Who is your favourite actor and why?
Irrfan. Not because he is a friend of mine. I remember he used to tell me after we both came out of NSD that he admired my way of acting. Today, I admire him. His simplicity and emotional strength both as a person and as an actor are commendable. I often end up crying when I speak about him in interviews. I feel very close to him.
How did you prepare for your scenes with Aamir Khan in TZP? There were three very powerful scenes you had with him, each showing a different emotion from you. What was the process like?
I actually didn’t prepare except that I made sure I knew my lines. Believe it or not, I had not seen Lagaan when I was shooting for TZP. As a matter of fact I hadn’t seen any of Aamir’s films at that point in time. I think even today I am not familiar with his films prior to TZP. I connected with him during the shoot.
My first meeting with him was amazing. He opened his car door for me and that was a very humbling experience. I also remember once I was unable to do a close shot in which only my arm was seen while I slap Darsheel. He came over and asked me to remove my kurta and give it to him. I told him that it was full of my sweat. He said not to worry. I took it off and gave it to him. He wore it. We did the shot and gave it back to me and said, “Here, it is sweatier now.” I too immediately took it back and wore it, thus mixing our respective sweat! I never for a moment felt I was acting with a big star. He never made me feel like it was my first film. He remained simple and like a close friend throughout the shoot.
What are you currently working on?
John Day just got finished. Satyagrah is next while Raanjhana has released. I also wrapped up shooting for Tigmanshu Dhulia’s new film Bullet Raja. Next will be Sudhir Mishra’s Mehrunissa.
What has been the most challenging part of your journey in the film industry so far?
The film industry wants to use you the way they think is the best. You have to stand up and say, “No, I am much more than this.” After TZP and till today, I fight because everyone thinks I am only capable of playing a stern father. Typecasting has done a huge damage to the Hindi film industry. It happens to directors as well.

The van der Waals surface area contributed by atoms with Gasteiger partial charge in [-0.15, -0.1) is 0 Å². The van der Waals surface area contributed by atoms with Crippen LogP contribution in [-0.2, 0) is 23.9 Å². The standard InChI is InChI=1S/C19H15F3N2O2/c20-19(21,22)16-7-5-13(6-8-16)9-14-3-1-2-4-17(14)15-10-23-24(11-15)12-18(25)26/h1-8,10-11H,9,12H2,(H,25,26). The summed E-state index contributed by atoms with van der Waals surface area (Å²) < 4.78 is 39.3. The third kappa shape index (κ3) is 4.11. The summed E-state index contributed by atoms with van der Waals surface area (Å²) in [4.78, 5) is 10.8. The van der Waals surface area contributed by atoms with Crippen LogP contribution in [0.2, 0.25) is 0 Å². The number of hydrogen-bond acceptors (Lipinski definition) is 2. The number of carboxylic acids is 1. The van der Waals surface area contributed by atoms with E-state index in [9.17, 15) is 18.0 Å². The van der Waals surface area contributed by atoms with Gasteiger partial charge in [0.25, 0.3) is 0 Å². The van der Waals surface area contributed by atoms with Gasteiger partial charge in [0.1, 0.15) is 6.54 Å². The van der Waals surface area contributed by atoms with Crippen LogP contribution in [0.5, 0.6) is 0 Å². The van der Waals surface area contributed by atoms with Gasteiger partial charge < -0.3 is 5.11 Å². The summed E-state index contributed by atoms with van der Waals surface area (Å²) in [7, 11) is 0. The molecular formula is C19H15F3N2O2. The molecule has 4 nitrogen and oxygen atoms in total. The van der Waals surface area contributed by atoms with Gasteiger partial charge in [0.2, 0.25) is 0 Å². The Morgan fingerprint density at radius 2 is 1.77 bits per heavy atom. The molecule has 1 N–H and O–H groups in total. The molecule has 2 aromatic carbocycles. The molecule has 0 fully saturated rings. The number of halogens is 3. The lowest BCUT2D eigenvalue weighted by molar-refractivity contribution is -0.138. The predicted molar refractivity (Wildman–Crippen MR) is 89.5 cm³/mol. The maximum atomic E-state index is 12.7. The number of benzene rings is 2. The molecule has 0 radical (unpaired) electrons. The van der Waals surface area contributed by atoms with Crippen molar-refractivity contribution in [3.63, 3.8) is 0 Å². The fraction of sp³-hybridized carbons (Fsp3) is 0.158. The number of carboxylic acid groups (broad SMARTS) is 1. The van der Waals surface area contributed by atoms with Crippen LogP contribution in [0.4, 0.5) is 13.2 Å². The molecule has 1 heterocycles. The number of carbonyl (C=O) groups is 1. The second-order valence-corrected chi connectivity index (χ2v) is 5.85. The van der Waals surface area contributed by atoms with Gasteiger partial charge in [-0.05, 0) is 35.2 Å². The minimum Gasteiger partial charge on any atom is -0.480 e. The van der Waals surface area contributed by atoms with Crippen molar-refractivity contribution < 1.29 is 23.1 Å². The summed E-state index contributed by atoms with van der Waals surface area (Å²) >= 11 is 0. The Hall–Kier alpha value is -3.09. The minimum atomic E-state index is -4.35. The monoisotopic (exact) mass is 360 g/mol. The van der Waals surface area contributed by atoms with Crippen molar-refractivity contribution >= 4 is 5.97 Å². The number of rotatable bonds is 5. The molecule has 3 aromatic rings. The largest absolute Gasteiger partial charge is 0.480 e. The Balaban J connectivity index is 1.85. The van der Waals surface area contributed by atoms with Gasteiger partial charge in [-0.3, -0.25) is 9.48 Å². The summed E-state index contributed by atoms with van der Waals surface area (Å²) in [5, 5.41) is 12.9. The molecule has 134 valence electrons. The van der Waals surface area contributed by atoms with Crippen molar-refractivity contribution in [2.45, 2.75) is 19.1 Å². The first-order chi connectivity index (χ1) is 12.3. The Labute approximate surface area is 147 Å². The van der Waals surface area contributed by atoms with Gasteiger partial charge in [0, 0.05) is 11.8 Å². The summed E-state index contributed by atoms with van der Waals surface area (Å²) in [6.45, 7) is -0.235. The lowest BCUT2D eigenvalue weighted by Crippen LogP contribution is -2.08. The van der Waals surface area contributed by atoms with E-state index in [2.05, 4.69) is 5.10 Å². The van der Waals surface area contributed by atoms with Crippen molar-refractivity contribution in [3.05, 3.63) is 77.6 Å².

Do you think actors in our industry get slotted in particular niches on the basis of their looks?
Yes, that is exactly what I was saying earlier. For example, my favourite role or my dream role would be to play a woman’s role, but no one will think I can do it because for most people, I can only play a strict dad or similar roles.
Which is the one role you would have loved to do?
I actually have never thought of that. Whenever I see a great role, I don’t imagine myself doing it because the actor who has done it is superb. Of course there are dream roles like Hamlet, Othello, Sakharam Binder and the likes that any actor would die for. I am no exception.
Yes, definitely although in very, very small measures, but the quality of acting IS inching towards what it should be. (The current level of acting is) Honest and not this stupid melodramatic, over-the-top sentimental and crude portrayal of people which is very dangerous, as it creates fake emotions and Bollywood has a huge influence on our society. I just read recently that a mother and her daughter committed suicide because the daughter and her brother didn’t do well in exams. They took pills right in front of each other, one by one. I can imagine how this whole thing must have happened. First the boy took pills and he fainted. The mother walked in, saw the pills and the boy and she took some. Then the daughter entered and she saw them and she took some. Strange, but it is a scene straight from a tear jerker melodrama. But it happened…and it happened in Mumbai just a few days back.
But shoots in Bollywood are full of chaos and a frantic energy surrounds you all the time. Sometimes it is exciting, but quite a lot of the times it drains you out and the quality of the film suffers. Sometimes it’s tragic, as recently on one of the shoots a very young and promising assistant directors died in an accident that could have been avoided.
I am now only looking for antagonist roles in films. I am mostly working with Indie filmmakers in Bollywood now and that is where I am finding my like-mindedness. I don’t hate mainstream cinema but it very rarely offers films that are greatly entertaining and enlightening at the same time. Just aiming to entertain through an art form is shallow and does not contribute much to any society. In a country like India, where there are so many issues that need to be looked into, there is a great need of cinema which reflects that. I am attempting to be part of this New Cinema that is fast emerging here. It’s slow and steady but who knows, it might win the race. I am also slowly going back to performing on stage and soon will be directing my first film as well.
(Pictures courtesy www.santabanta.com, canindia.com, www.bollywoodnewsservice.com, www.rockying.com, indraneilbose.com, www.aajkikhabar.com, www.india-forums.com)